Monday, March 6, 2017

Negotiating With Terrorists


Types of terrorist

 Contingent terrorists are typically hostage takers and kidnappers. Contingent terrorists seek negotiations in order to exchange their victims for publicity, ransom, and release of comrades, using others’ lives as a bargaining tool.

 Absolute terrorists are mainly involved in strategic/political terrorist situations and are beyond contact and communication. They commit a self-contained act that is not a step to a second action. Absolute terrorism expresses the frustration of the “suicider” with his weak power position and his inability to change it by any other means.His sense of injustice may come from revelation (fundamentalists), revolution (social revolutionaries) or revulsion against a discriminatory or corrupt world he feels owes him something. It is not just the suicidal tactics (means) but the unlimited cause (ends) that makes for truly absolute terrorism.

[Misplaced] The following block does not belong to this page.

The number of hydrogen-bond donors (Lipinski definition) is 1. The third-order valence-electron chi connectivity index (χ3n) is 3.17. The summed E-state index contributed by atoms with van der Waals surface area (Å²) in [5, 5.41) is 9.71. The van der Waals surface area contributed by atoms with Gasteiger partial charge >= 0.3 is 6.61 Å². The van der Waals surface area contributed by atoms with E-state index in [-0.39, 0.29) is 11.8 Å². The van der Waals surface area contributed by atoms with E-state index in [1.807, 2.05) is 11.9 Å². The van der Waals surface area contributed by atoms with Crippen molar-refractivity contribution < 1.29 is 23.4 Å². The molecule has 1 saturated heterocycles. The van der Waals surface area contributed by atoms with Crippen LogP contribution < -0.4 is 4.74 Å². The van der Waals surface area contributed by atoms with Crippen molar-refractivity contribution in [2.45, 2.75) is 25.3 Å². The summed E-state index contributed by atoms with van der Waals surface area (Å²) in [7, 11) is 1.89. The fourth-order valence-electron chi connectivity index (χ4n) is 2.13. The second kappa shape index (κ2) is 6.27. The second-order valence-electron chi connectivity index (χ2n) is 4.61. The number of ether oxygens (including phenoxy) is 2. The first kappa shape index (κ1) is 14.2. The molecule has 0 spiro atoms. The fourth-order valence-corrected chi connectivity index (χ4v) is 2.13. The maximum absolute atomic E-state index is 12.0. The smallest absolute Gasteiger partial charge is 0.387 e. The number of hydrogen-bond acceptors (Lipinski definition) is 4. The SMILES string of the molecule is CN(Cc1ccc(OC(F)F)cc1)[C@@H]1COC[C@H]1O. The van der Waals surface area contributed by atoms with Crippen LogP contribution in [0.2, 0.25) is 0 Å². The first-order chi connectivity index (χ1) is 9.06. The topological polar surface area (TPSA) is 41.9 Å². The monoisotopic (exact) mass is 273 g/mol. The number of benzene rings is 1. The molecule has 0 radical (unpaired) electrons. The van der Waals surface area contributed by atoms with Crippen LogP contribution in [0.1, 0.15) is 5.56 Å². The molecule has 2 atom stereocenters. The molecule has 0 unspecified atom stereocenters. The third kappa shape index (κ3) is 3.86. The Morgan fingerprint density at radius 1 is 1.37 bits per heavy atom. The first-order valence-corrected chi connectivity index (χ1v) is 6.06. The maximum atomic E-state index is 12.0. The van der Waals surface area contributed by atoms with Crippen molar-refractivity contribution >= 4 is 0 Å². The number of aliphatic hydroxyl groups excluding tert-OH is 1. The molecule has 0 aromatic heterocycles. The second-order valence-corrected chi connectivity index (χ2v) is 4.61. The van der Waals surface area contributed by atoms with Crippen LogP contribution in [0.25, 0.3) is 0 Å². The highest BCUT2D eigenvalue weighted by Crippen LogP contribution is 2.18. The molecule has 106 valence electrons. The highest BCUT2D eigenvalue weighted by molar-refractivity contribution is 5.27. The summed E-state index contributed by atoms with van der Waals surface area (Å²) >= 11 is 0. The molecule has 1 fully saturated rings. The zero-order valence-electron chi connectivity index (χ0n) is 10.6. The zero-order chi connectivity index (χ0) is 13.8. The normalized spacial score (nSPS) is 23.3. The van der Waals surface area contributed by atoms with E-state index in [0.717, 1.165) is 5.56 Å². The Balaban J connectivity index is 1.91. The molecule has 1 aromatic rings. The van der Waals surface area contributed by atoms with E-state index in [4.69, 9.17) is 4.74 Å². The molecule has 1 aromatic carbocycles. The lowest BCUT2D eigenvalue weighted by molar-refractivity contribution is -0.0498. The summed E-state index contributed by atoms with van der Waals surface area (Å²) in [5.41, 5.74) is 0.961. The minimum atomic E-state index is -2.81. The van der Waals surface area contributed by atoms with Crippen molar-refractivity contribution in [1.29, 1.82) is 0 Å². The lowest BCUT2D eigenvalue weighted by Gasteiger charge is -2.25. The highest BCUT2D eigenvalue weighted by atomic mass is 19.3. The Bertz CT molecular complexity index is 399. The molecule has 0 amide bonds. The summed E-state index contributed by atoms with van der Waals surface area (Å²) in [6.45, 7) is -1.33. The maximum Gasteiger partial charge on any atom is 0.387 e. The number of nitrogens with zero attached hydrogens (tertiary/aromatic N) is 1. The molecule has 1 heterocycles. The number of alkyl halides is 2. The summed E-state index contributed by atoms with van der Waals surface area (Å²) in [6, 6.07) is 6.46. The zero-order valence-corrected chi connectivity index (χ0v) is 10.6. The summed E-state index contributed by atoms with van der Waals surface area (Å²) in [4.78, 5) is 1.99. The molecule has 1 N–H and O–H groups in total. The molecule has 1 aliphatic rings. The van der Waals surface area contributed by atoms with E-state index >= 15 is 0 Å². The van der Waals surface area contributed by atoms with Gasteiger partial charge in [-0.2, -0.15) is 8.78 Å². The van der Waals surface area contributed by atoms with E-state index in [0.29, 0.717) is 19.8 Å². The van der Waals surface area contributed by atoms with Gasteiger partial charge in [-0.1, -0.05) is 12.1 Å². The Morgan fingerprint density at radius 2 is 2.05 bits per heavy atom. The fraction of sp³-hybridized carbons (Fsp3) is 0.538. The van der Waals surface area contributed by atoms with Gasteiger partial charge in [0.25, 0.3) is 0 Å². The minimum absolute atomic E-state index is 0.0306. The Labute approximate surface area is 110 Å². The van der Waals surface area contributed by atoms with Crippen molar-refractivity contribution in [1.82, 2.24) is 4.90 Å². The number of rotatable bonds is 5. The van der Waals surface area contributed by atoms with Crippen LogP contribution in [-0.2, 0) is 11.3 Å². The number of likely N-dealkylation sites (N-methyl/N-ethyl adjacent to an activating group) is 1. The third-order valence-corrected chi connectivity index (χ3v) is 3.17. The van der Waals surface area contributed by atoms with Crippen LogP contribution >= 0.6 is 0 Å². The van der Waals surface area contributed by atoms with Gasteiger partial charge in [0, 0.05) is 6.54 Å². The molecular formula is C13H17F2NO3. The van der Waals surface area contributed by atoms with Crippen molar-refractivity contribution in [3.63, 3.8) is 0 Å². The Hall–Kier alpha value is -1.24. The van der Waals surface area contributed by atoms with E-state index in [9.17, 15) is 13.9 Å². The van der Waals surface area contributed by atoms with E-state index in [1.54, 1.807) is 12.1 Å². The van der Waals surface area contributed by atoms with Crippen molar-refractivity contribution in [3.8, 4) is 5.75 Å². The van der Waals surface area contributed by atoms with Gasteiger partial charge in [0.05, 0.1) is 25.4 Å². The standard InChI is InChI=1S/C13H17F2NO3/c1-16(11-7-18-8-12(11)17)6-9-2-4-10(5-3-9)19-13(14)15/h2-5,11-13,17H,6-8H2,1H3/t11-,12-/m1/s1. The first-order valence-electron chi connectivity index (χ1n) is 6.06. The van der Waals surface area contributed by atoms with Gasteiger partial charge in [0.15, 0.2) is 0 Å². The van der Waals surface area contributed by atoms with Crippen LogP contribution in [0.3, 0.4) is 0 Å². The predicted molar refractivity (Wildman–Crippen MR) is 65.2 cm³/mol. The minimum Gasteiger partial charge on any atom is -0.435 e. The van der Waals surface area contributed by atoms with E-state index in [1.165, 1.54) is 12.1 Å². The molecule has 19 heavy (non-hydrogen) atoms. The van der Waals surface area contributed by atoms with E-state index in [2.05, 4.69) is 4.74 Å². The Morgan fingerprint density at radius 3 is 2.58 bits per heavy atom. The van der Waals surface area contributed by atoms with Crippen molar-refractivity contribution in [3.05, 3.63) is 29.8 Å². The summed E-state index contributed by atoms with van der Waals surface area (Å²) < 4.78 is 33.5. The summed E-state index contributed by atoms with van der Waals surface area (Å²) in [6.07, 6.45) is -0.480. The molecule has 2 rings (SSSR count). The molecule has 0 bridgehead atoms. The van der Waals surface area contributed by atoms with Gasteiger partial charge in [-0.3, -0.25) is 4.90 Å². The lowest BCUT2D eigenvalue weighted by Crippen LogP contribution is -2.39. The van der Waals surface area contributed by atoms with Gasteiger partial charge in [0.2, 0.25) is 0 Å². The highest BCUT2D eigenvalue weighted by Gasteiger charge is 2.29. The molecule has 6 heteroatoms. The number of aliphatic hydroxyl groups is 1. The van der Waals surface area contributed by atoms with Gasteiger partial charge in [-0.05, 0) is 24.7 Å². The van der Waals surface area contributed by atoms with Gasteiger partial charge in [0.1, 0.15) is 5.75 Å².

But among absolutes there are differences... [read more]

Dealing with absolute terrorists

Key points for negotiators
Recognize that total absolutes are beyond any negotiation and attempts to deal with them directly are pointless. But not all absolutes are totals, beyond negotiation. The point is to identify potential conditionals and encourage them to see the hopelessness of their situation and the potential hopefulness in responding to negotiations.

 Address the issues beyond the terrorism. Terrorism is ultimately related to such structural issues as poverty and inequality that are far beyond any immediate remedy. But steady attention to related issues of importance to potential supporters may eventually reap rewards.

Do not negotiate a belief system. In the course of implementing the outcome of a negotiation it may be possible to instill doubt about the basis of motivating beliefs, but the negotiation itself needs to focus on specific items.

Recognise that unlike many hostage/kidnapping situations, the acts of absolute terrorists are not self-contained events. Hence negotiation is not an autonomous subject or policy but a long process.

Respect is the basic condition of any negotiation. “One-down” approaches that seek to impart a sense of inferiority are unproductive.

Read the full report [here].